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What Luther Says about the Promises of God

“But it is the chief subject of all Holy Scripture to know and understand God when He makes a promise. For He helps and brings support even with the actual realization of His promise and when it is fulfilled; but before this He disciplines faith in the promise by means of a lack of the things of which we are in need. He does this in order that we may learn to trust Him and not to tempt Him” (LW 8:201).

Last Sunday of the Church Year

Old Testament Reading 

Daniel 7:9–10, 13–14

The Final Volume of the Concordia Commentaries on the Book of Matthew

The final volume covering the Gospel of Matthew in the acclaimed Concordia Commentary series is set to release in November 2018. Matthew 21:1–28:20 covers the last third of this book.

Twenty-Sixth Sunday after Pentecost

Old Testament Reading 

Daniel 12:1–3

What Luther Says about the Life of God's Saints

“Such is the life of the saints, and all the misfortunes with which they are afflicted are nothing else than a pleasant and agreeable game with which God plays with us as a father plays with his children. At times a father orders them to do something which, as he knows, exceeds their strength, He commands his little son to fetch a pot, to pull off his socks. When the child, without realizing how weak he is, makes energetic efforts to carry out the order, the father lends a hand and praises the zeal and strength of his son, in order that the boy may gradually be aroused and accustomed to obedience and reciprocal love” (LW 7:319).

Twenty-Fifth Sunday after Pentecost

Old Testament Reading 

1 Kings 17:8–16

What Luther Says about the Scandal of God's Grace Blessing the Ungodly

“The ungodly boast about their scepter and rule, and they have reason to do so, for God fills their belly with good things, He gives them the kingdoms and riches of the world. . . . He also gives bodily blessings to the saints, but slowly and in the midst of many tribulations so that their faith may be exercised and that they may learn to know the gifts of God and to use them in a godly manner.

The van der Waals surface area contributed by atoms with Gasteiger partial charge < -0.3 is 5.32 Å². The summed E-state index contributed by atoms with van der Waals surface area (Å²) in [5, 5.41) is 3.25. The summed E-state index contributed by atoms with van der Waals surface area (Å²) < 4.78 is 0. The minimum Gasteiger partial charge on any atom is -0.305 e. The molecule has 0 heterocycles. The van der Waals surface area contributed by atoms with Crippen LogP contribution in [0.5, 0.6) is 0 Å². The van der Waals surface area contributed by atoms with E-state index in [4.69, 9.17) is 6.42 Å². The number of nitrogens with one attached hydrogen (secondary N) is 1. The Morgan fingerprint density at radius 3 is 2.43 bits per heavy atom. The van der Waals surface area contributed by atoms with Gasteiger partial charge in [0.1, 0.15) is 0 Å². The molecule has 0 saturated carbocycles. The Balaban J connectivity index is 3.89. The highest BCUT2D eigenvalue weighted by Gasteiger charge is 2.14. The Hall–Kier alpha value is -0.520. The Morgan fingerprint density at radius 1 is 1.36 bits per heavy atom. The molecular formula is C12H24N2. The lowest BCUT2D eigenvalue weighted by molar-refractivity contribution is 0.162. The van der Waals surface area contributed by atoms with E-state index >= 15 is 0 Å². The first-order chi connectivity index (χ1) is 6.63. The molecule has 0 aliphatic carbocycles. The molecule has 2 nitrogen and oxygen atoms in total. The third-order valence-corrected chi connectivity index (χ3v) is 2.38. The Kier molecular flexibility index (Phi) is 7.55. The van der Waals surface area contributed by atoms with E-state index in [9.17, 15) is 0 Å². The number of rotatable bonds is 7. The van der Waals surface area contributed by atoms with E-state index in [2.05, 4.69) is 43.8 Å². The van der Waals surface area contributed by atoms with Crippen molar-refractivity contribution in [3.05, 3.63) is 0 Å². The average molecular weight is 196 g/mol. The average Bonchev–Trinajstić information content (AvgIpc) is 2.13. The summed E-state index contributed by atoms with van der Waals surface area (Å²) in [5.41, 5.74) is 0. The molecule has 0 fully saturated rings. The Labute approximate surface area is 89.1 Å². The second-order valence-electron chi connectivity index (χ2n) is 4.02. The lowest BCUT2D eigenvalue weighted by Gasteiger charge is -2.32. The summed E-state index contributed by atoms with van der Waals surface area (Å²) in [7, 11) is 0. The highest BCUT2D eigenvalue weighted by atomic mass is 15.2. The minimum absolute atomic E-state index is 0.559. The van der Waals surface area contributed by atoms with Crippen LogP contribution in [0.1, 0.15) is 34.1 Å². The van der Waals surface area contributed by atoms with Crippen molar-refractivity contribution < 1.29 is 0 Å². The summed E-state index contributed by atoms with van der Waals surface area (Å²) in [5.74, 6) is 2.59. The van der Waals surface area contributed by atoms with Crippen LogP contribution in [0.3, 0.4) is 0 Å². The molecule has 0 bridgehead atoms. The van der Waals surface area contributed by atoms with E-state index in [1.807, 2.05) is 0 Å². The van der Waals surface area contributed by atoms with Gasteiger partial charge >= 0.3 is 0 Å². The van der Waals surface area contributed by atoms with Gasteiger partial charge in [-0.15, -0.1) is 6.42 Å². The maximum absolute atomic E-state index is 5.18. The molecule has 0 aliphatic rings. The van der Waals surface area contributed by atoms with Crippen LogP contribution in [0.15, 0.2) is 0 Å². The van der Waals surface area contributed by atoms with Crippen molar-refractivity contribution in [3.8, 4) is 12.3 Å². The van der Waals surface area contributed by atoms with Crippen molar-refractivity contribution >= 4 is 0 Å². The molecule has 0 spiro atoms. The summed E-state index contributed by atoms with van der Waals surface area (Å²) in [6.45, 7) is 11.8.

What Luther Says about How a Christian Treats His Neighbor

“A Christian should not and cannot (if he remains a Christian) be an unmerciful or vindictive man, because he has become God’s child, and from Him he has obtained mercy, in which he lives without ceasing. He should not have desire for or joy in his neighbor’s harm and misfortune or have a bitter, harsh, and stubborn heart toward him. Rather, he is much more disposed to show mercy to his neighbor, even to one who is hostile to him, and to take pity on his blindness and misery, because he sees him lying in God’s wrath and leading himself into eternal ruin and damnation, so that he is already all too highly avenged on him. Just for that reason he should be kind to him and show him all charity (provided that he will tolerate and accept it), so that in this way he may win him and bring him to repentance” (LW 78:192).

What Luther Says about God Chastising Those He Loves

“I have often seen excellent men horribly vexed by terrors, afflictions, and the severest persecutions, so much so that they nearly experienced despair of heart. But these things must be learned so that we may be able to comfort such men and interpret the temptations as the special manner by which God is accustomed to wrestle with us in the form of a destroyer and that we may exhort them firmly to retain the promise, or lamp and spark, of the Word in the hope that the rescue will certainly follow. For God leads down to hell and brings back (cf. 1 Sam. 2:6). Now you see His back parts, and God seems to be shunning you, but sometime later you will see His front parts and His face. This is what it means for Him to love those whom He chastises. This love must be learned from experience, nor should chastisement be avoided and shunned. The story is told of a peasant who, when he heard this consolation from his pastor, that the afflictions and troubles by which God afflicts us are signs of His love, replied: ‘Ah, how I would like Him to love others and not me!’

Twenty-Second Sunday after Pentecost

Old Testament Reading 

Ecclesiastes 5:10–20 (MT 5:9–19)